The giant heads of George Washington, Thomas Jefferson, Abraham Lincoln, and Theodore Roosevelt carved into the side of a mountain is indeed an awe-inspiring site. The vision of artist Gutzon Borglum, what’s even more awe-inspiring are the exhibits, historical photographs, and films that show what it took to build this marvel that marries engineering and art.

Mt. Rushmore designer Gutzon Borglum

As grand as Mt. Rushmore currently is, Borglum’s visions for it were actually much larger.  More about this is covered in the video at this post.

Take the interpretive loop trail, which is a great way to get in a workout while enjoying different views of the monument and its forested mountain surroundings. The trail goes up closer to the base of the carvings, winds through the woods, and ends close to Gutzon Borglum’s original studio.

The first half of this gorgeous trail is ADA accessible. However, if you opt to continue the entire loop, be prepared for a significant stair climb during the second half, especially to get from the studio back to the visitor’s center.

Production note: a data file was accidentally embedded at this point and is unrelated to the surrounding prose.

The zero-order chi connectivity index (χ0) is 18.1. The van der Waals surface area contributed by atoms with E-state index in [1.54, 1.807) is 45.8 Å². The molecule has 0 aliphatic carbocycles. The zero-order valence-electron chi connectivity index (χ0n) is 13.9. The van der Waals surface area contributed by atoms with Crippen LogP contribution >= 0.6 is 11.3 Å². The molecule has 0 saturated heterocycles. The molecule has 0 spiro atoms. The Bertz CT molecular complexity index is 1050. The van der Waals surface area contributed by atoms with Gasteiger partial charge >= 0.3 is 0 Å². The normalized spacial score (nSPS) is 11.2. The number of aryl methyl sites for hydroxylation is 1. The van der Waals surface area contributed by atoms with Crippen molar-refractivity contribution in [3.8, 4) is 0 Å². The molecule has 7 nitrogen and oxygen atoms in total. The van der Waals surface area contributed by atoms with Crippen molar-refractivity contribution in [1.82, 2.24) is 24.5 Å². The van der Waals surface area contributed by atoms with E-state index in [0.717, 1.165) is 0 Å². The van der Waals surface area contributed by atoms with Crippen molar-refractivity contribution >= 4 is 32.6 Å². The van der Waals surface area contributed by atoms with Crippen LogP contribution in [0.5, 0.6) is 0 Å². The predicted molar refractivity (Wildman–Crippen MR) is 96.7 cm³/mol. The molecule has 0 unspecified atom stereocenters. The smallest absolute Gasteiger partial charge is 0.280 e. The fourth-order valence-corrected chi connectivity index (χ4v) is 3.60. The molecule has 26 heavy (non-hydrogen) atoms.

Regardless of whether you do half or the entire trail, you’ll be treated to new angles and views of Mt. Rushmore not typically seen in classic photos, and you’ll get to do some calming “forest bathing” too.

Visiting Deadwood, SD

deadwood, sd

From the beginning of this trip, Deadwood was on my list of places I wanted to visit. That’s because I love Old West history. And also because the HBO series Deadwood is perhaps my all-time favorite series.

Fans of the show may or may not realize that many of the characters in the show are based on real-life people. Perhaps they knew that Wild Bill Hickok and Calamity Jane were real, but so were Seth Bullock, Sol Starr, Charlie Utter, Al Swearingen, and George Hearst.

Wild Bill Hickok grave, deadwood, sd

Wild Bill and Martha Jane Burke aka Calamity Jane rest near each other for eternity in the Mt. Moriah Cemetery, fulfilling one of her last requests. William Butler Hickok was shot and killed by the assassin Jack McCall while playing poker. Mount Moriah, more than any other Deadwood attraction, can connect visitors to the authentic history of the town. Legend says he was holding eights and aces, which has since come to be known as the “dead man’s hand.”